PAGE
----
This forecast was read by many, but most people straightway dismissed it from their minds. During the week, however, there followed such a remarkably accurate verification of the prediction made days before the cold started, that the public sat up and took notice. * It only affords another striking illustration of the remarkable progress being made in the development of the weather science, and shows also what an excellent and highly valuable service is being given by the Government in this department. * * The wave advanced true to form and reached the Atlantic by Saturday morning. It pays to listen to the weather man.



A chart of the Northern Hemisphere is prepared each morning in the forecast map room of the Weather Bureau at Washington, based on reports from a number of stations selected to show, in a general way, the fluctuations of barometric pressure in the great centers of action. The most northerly stations from which reports are received are Nome, Tanana, and Eagle, in Alaska, at about latitude 65° N., while the most southerly is Manila, in the Philippine Archipelago, at approximately latitude 14° N.

Somewhat meager data from five Alaskan stations give a fair indication of barometric changes in that region, but when it is considered that the forecasts for a week in advance are based chiefly on the Alaskan reports, it would appear that a greater number of stations, not so widely separated, should be available to give a more complete survey of the atmospheric changes taking place in that area. Action has been taken looking to the establishment in the near future of a station on the Aleutian Islands at Dutch Harbor. Reports from this station will give valuable information concerning storms that pass from the eastern coast of Asia northeastward and finally reach the United States. At present, storms of this type cross the Pacific Ocean south of latitude 58° N. and strike the North American Continent without warning or indication of their approach. With a station in operation at Dutch Harbor, few, if any, storms should reach the continent without their coming first being indicated by some of the Alaskan reports.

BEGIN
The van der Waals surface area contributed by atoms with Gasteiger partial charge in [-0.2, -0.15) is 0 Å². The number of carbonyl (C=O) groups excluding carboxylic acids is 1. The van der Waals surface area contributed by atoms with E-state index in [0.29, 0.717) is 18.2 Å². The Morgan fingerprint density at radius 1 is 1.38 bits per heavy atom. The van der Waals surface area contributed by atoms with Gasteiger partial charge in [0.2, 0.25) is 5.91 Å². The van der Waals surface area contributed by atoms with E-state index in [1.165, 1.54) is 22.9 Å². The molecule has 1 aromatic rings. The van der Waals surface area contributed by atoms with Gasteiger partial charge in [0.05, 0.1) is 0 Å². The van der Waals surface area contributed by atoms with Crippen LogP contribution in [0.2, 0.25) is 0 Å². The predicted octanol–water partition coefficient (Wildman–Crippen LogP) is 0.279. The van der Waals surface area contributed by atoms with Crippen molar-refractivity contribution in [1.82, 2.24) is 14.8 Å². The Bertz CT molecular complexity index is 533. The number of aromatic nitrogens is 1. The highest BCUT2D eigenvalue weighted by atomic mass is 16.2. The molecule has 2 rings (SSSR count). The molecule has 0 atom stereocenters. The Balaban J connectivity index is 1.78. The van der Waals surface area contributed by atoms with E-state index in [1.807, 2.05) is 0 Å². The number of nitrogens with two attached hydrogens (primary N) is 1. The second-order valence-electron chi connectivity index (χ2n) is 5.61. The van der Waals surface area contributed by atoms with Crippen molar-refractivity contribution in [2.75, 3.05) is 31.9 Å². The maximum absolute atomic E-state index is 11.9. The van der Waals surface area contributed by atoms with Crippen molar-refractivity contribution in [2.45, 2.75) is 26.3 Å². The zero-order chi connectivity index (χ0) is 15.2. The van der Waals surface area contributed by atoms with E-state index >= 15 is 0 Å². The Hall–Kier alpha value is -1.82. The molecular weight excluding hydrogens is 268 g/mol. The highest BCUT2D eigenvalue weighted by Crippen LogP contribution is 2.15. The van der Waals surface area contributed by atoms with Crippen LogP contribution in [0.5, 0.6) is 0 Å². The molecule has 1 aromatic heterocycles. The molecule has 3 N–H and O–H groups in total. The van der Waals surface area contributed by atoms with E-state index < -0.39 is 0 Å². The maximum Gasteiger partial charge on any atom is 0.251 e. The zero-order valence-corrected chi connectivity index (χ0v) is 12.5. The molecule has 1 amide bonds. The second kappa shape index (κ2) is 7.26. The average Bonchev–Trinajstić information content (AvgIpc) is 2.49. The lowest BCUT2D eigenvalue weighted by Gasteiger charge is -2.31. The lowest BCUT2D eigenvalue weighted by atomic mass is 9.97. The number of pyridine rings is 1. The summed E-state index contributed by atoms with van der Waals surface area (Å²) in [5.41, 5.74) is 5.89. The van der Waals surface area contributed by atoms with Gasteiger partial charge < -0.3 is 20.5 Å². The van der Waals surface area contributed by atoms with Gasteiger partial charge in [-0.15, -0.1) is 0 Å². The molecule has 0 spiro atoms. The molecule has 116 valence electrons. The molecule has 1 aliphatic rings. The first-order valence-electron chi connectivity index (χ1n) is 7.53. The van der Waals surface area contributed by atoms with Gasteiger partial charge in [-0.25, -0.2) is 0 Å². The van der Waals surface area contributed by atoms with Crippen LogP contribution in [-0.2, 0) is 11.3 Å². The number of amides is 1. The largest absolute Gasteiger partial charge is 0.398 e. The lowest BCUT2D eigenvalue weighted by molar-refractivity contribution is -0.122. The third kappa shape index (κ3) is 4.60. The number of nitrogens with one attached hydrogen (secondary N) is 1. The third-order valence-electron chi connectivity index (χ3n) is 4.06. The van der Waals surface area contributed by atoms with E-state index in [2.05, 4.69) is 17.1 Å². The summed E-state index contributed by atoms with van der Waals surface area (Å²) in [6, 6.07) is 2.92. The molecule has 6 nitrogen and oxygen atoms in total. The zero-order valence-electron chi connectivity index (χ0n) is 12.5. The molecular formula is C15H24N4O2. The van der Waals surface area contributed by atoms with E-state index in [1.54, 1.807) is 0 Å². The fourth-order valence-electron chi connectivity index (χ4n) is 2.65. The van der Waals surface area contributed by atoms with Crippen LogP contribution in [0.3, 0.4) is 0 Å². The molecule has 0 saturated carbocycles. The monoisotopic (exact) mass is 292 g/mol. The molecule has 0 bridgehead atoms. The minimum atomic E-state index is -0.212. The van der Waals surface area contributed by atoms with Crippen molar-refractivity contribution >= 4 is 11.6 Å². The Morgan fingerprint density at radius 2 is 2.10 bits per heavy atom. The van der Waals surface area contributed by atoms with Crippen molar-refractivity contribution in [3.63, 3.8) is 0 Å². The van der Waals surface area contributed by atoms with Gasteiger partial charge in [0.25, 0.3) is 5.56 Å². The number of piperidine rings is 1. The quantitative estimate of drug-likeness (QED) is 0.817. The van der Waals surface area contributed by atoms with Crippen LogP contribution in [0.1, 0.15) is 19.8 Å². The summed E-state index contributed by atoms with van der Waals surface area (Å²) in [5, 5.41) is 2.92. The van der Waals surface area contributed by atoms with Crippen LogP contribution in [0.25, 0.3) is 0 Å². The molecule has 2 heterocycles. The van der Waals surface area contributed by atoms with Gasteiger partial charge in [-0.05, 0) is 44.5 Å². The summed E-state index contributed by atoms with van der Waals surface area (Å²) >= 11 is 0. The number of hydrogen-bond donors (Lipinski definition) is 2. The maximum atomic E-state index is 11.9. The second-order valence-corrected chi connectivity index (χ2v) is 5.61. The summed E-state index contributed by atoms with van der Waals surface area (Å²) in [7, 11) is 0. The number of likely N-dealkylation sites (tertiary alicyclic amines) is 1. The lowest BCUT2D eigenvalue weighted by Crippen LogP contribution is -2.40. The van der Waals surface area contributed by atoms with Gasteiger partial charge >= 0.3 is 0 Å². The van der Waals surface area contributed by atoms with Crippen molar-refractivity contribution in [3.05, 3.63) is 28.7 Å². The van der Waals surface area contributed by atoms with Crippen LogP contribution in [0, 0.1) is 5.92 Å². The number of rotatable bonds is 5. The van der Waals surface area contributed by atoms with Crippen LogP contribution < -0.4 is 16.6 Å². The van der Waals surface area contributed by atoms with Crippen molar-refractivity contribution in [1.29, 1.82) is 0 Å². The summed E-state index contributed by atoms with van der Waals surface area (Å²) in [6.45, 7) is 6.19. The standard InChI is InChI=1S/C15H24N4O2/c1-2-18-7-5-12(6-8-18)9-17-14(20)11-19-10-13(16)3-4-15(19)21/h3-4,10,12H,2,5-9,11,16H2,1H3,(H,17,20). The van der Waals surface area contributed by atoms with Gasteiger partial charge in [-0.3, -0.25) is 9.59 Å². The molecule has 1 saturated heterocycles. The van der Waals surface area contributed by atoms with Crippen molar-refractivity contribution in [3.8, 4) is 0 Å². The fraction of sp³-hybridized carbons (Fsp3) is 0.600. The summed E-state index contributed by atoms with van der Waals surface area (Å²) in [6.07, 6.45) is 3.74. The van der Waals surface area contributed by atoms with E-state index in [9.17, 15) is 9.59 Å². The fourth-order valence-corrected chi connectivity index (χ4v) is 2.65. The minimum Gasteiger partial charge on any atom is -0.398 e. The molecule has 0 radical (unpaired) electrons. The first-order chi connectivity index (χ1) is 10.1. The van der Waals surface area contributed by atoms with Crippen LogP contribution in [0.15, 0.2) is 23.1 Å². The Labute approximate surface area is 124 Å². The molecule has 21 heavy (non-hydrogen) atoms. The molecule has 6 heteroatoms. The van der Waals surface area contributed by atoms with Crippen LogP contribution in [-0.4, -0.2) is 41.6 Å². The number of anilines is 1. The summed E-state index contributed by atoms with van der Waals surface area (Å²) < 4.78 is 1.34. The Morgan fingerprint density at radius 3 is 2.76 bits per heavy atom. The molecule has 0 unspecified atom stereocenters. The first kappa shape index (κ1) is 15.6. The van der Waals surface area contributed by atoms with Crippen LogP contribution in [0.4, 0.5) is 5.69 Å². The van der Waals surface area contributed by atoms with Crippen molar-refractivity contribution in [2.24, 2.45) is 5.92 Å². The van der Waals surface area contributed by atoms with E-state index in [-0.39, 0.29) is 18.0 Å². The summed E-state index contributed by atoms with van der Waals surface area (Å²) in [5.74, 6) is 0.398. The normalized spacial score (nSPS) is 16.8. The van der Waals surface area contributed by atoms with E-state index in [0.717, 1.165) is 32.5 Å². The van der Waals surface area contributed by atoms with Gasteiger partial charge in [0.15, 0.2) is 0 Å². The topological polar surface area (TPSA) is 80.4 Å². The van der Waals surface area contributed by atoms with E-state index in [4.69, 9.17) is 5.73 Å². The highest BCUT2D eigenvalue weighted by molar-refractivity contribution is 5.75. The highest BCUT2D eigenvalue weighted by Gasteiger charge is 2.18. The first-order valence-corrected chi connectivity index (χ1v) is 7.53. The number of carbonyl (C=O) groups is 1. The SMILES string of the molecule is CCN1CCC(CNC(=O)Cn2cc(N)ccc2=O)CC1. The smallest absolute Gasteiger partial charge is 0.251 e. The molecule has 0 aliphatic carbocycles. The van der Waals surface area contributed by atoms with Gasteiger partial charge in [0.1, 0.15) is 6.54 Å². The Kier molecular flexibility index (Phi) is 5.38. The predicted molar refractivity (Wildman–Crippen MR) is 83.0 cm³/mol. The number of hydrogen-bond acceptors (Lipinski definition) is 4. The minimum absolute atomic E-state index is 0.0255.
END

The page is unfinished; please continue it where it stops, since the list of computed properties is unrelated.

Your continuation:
During the latter part of the past year reports were received regularly from Nemuro, Japan, and from Shanghai, China. These reports have proved of much value in accounting for the development of disturbances in our Northwest.

Summarized in a general way, a study of the international weather map furnishes indications of weather conditions in the United States several days in advance, somewhat as follows:

(1) Barometer rising and above normal over the Asiatic high area; barometer falling and below normal in the Bering Sea low area, and rising over the Azores and falling over Iceland, indicates a period of mild weather over the northern and eastern districts of the United States.

(2) Barometer falling and below normal over Bering Sea, and falling over the Azores and rising over Iceland, indicates a period of cool weather generally east of the Rocky Mountains.

(3) When the great continental high-pressure area extends over west-central Europe and the British Isles it checks the movement of North Atlantic storms and finally affects the rate of progression of high and low pressure areas over the United States. The usual rate of progression of high and low pressure areas over the United States is resumed 5 or 6 days after a return to normal conditions has set in over west-central Europe.

(4) In its normal distribution atmospheric pressure is high over the eastern and relatively low over the northern and northwestern portions of Europe. Under these conditions the progression of storms over the United States is normal. When, however, this arrangement of pressure is reversed or disturbed, abnormal storm movements or features will be observed.

(5) At times when the air masses up over western Asia and continental Europe the advance of the Atlantic storms is checked, low pressure prevails for several days over the British Isles, high pressure builds up over the Atlantic Ocean, and the eastward progress of high and low pressure areas over the United States is retarded. This retardation of highs and lows over the United States is not interrupted until about 5 or 6 days after normal pressure conditions are resumed over western Europe.